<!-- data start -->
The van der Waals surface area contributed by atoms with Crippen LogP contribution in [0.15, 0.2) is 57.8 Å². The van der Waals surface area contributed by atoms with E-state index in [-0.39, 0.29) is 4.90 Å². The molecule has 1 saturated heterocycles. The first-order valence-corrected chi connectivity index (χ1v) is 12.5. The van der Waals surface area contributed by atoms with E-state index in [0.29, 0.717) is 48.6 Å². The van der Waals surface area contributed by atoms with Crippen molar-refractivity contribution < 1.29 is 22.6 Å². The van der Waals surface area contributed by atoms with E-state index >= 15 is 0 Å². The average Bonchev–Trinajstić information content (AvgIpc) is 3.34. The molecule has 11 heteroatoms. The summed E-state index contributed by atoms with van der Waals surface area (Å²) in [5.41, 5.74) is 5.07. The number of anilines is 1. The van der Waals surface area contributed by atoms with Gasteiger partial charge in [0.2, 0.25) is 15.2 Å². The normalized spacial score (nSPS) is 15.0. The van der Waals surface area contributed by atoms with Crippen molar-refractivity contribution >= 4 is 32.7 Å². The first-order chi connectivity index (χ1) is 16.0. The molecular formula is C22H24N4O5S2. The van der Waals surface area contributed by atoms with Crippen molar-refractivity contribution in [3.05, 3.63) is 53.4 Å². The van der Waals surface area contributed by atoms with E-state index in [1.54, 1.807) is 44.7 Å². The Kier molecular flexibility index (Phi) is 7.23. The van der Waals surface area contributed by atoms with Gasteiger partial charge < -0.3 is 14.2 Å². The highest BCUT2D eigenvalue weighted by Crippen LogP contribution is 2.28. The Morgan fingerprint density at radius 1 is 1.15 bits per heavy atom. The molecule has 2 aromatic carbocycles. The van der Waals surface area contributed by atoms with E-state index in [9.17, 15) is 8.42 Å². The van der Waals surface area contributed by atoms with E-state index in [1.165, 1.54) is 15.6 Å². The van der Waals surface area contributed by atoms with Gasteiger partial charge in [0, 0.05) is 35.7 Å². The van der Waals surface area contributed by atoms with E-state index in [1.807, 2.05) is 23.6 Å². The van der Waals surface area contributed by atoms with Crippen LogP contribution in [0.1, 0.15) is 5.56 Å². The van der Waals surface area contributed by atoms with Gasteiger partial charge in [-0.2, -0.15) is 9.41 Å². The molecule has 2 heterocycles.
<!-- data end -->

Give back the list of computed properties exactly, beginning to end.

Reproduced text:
The van der Waals surface area contributed by atoms with Crippen LogP contribution in [0.15, 0.2) is 57.8 Å². The van der Waals surface area contributed by atoms with E-state index in [-0.39, 0.29) is 4.90 Å². The molecule has 1 saturated heterocycles. The first-order valence-corrected chi connectivity index (χ1v) is 12.5. The van der Waals surface area contributed by atoms with E-state index in [0.29, 0.717) is 48.6 Å². The van der Waals surface area contributed by atoms with Crippen molar-refractivity contribution < 1.29 is 22.6 Å². The van der Waals surface area contributed by atoms with E-state index >= 15 is 0 Å². The average Bonchev–Trinajstić information content (AvgIpc) is 3.34. The molecule has 11 heteroatoms. The summed E-state index contributed by atoms with van der Waals surface area (Å²) in [5.41, 5.74) is 5.07. The number of anilines is 1. The van der Waals surface area contributed by atoms with Gasteiger partial charge in [0.2, 0.25) is 15.2 Å². The normalized spacial score (nSPS) is 15.0. The van der Waals surface area contributed by atoms with Crippen molar-refractivity contribution >= 4 is 32.7 Å². The first-order chi connectivity index (χ1) is 16.0. The molecular formula is C22H24N4O5S2. The van der Waals surface area contributed by atoms with Crippen molar-refractivity contribution in [3.05, 3.63) is 53.4 Å². The van der Waals surface area contributed by atoms with E-state index in [1.54, 1.807) is 44.7 Å². The Kier molecular flexibility index (Phi) is 7.23. The van der Waals surface area contributed by atoms with Gasteiger partial charge < -0.3 is 14.2 Å². The highest BCUT2D eigenvalue weighted by Crippen LogP contribution is 2.28. The Morgan fingerprint density at radius 1 is 1.15 bits per heavy atom. The molecule has 2 aromatic carbocycles. The van der Waals surface area contributed by atoms with E-state index in [9.17, 15) is 8.42 Å². The van der Waals surface area contributed by atoms with E-state index in [1.165, 1.54) is 15.6 Å². The van der Waals surface area contributed by atoms with Gasteiger partial charge in [0, 0.05) is 35.7 Å². The van der Waals surface area contributed by atoms with E-state index in [1.807, 2.05) is 23.6 Å². The van der Waals surface area contributed by atoms with Crippen LogP contribution in [0.1, 0.15) is 5.56 Å². The van der Waals surface area contributed by atoms with Gasteiger partial charge in [-0.2, -0.15) is 9.41 Å². The molecule has 2 heterocycles.